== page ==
The fantastic cannot exist without the mundane

I’ve had a few thoughts bouncing around in my head lately and I’d like to try to articulate them.

So, I’ve been reading a bit more widely than I have in years, dipping into westerns and historical fiction and stuff like that. And really, the venue doesn’t matter as long as the story is a ripping good yarn. Good guys are good guys whether they carry revolvers or swords. Bad guys are bad guys whether they’re robbing a bank or assassinating a king.

One funny thing I’ve noticed is that there are two sides to all stories. There is the fantastic and there is the mundane.

The heroes still have to eat, drink, and sleep. They still have to live somewhere and hold down jobs. They have daily responsibilities, or they did before the story kicked in. They have annoying neighbors and coworkers. They have lives, because if there’s no mundane, the fantastic becomes the mundane.

I tried to read this really weird book that was weird for the sake of being weird. Eventually the flying beasts pulling the chariots and the floating orbs in the air and the weirdly shapeshifting monsters just became pedantic. This was meant to be super fantastic and immersive and interesting. Instead, it just was so weird that it was boring. I slugged along for a couple of chapters, trying to get to the plot advertised on the back of the book, but eventually I gave up. There was so much weirdness, the story never grounded itself in anything I could understand. I needed that mundane element, the slice of normal that makes the fantastic interesting by contrast.

As I’ve been reading historical fiction, I’ve noticed that all you have to do is change a few elements to make it fantasy. Change the names of Roman Britain to made-up words and you have an instant fantasy novel. Change the horses to spaceships and the western becomes a sci-fi. As long as the story and characters are solid, the genre elements just add window dressing. Because the story, itself, is grounded in the mundane. The fantastic is the icing on top.

The more books I chuck into my Read pile this year, the more I encounter authors who struggle with this balance. As a longtime reader, I tend to think that this is self-evident, but apparently most authors don’t read enough. So let me tell you, authors: build your story from the mundane up. I know the fantastic elements are the most fun to think about, but you need that mundane grounding. It keeps your characters human and lets readers connect with them better.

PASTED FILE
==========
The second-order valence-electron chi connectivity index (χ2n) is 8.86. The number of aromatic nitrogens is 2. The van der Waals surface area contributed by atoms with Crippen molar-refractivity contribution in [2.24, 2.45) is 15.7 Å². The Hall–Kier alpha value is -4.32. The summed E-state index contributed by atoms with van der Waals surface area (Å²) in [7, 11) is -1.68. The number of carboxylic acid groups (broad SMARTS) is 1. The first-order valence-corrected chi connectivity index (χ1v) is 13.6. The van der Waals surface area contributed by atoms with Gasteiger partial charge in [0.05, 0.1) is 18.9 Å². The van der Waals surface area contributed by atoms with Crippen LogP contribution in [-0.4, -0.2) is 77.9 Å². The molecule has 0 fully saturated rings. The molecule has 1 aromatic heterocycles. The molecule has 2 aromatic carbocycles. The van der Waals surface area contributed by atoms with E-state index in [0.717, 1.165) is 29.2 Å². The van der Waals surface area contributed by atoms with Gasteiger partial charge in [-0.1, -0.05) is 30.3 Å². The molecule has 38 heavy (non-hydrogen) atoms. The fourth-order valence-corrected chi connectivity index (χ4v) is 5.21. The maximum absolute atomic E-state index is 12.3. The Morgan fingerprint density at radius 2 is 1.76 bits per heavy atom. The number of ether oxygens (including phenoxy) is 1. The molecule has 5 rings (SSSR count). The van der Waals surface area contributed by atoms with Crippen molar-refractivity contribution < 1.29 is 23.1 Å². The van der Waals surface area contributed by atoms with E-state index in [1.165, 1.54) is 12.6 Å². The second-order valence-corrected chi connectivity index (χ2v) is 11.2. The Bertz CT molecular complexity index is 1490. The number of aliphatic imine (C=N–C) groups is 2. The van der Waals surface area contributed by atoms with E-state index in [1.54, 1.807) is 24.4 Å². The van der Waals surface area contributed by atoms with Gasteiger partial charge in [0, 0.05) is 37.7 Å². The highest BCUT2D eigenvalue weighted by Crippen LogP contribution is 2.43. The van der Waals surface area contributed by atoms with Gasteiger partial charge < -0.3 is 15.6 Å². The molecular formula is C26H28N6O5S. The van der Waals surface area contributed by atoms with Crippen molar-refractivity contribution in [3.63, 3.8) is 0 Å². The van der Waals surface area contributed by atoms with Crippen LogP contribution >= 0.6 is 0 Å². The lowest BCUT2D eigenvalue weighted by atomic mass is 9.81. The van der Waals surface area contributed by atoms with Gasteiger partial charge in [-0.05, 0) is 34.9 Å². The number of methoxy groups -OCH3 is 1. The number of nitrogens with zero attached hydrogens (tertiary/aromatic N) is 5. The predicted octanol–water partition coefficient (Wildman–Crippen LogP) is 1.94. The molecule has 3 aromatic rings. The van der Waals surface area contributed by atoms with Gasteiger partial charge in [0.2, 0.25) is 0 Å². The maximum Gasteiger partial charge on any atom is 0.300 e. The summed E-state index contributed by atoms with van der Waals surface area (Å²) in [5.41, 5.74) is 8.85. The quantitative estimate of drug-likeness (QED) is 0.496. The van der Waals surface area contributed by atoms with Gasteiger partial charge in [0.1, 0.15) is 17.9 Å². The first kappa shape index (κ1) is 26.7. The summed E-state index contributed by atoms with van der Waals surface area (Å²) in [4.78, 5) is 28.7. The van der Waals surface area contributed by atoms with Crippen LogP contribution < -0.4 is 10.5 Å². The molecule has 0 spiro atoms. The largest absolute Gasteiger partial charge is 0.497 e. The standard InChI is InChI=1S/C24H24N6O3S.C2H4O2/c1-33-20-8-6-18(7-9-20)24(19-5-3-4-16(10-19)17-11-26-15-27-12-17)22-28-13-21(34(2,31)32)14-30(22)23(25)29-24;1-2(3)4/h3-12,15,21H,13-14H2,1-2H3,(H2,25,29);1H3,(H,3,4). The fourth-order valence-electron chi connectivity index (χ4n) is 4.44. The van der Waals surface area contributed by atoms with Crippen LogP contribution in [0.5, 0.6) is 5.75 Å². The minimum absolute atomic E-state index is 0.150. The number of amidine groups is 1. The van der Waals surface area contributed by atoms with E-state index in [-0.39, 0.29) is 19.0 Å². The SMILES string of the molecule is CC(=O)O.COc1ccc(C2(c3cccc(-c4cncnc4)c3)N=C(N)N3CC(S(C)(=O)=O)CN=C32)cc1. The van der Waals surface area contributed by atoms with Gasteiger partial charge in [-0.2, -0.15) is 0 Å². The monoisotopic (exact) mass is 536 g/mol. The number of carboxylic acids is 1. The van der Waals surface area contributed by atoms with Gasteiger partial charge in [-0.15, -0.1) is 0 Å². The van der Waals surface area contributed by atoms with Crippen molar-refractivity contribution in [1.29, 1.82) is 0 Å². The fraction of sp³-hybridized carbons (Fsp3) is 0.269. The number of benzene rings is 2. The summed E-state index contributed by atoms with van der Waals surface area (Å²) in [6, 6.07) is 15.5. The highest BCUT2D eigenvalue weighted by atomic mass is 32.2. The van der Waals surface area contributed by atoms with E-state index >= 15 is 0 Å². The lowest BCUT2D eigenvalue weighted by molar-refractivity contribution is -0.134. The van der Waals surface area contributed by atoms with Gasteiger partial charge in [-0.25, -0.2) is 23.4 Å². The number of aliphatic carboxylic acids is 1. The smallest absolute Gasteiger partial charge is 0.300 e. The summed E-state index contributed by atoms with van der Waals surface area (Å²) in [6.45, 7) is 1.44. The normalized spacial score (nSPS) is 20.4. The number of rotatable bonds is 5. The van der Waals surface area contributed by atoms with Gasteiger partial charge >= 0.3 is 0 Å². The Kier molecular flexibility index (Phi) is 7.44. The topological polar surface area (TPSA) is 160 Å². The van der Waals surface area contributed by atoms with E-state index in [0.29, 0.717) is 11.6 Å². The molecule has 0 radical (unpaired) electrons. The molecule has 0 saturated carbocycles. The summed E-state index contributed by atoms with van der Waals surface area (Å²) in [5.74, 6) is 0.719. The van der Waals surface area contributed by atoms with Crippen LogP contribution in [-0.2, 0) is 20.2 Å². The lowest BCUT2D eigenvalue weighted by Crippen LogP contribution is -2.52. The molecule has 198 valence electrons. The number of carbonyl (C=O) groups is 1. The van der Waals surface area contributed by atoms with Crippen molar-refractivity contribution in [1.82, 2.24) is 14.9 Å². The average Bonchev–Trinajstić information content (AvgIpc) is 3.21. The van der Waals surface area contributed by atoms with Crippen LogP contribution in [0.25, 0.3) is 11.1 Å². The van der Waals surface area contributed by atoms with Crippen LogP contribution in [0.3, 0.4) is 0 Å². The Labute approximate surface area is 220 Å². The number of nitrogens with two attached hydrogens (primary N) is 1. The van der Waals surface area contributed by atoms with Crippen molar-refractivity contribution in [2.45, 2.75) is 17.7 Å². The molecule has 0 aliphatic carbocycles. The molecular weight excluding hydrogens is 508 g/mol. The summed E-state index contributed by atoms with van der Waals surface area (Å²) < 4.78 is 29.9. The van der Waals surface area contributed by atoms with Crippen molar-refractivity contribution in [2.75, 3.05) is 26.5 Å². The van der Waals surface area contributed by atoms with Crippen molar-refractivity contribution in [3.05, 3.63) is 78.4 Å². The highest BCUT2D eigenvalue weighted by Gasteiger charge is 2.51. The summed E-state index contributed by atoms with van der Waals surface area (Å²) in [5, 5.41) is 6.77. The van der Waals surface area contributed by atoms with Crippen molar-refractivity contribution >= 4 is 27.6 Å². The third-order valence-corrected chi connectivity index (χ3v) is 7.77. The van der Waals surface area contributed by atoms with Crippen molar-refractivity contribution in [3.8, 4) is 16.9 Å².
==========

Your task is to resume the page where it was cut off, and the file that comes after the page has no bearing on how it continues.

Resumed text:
Book release: Irregulars

After a whole year’s delay, the next After Atlantis book is out!

Three lost isles to protect Atlantis …

James Chase needs magic from seven elements in order to deploy the Lighthouse island from the pocket dimension where it was built. However, the element of Air is missing, its elemental long dead.

Chase turns to healer Jayesh Khatri, who used to work with magic smugglers to illegally track shard carriers. Jayesh joins forces with Nell and Max, a couple of streetwise teenagers struggling to straighten out their lives. They have questions about the fate of Omniscient, the dead ringleader of the smugglers, questions that Jayesh doesn’t dare answer. As they work together to track down the person carrying the last fragment of air magic, Nell and Max press their healer for the truth, dangerous though it may be.

An encounter with the fanatical Cult of the Dawn sends the investigation into a tail spin. Can Jayesh win the trust of Nell and Max, or will the Emperor of Atlantis and his cult capture the last remaining Aspect of Air?

Available on most retailers!

I’m kind of embarrassed at how long it’s been since Sanctuary released. This is what I think of as a bridge book, that is, it fills the gap between the previous plot arc and the big finale. It builds up the tension and worldbuilding, and sets up a bunch of dominoes for the next and final book. And it was super hard to write! I wrote an entire novel and discarded it between Sanctuary and Irregulars, because it didn’t fit and it didn’t work.

Irregulars starts off as the breathing space after the frantic events of Sanctuary. Jayesh and Kari are settling in together, things are going great, everybody is happy. But James Chase can’t seem to find the last type of magic he needs to launch his island into the real world. Jayesh pitches in to help, and the slow build begins to a crazy showdown against the Emperor of Atlantis himself. I’ve wanted to drag in the teen characters from Bloodbound for ages now, and they fit this world like a glove. I’m really looking forward to the teen mystery series I have planned, where Max and probably Nell will solve superhero-related mysteries.

Meanwhile, the next book features the big war for Atlantis, and that will take the majority of my attention for the next few months. I want to end the series with a boom and reward you guys for sticking with it for so long! I promise to have no major character deaths! I really hate it when books do that to you, so I’m making sure everybody survives.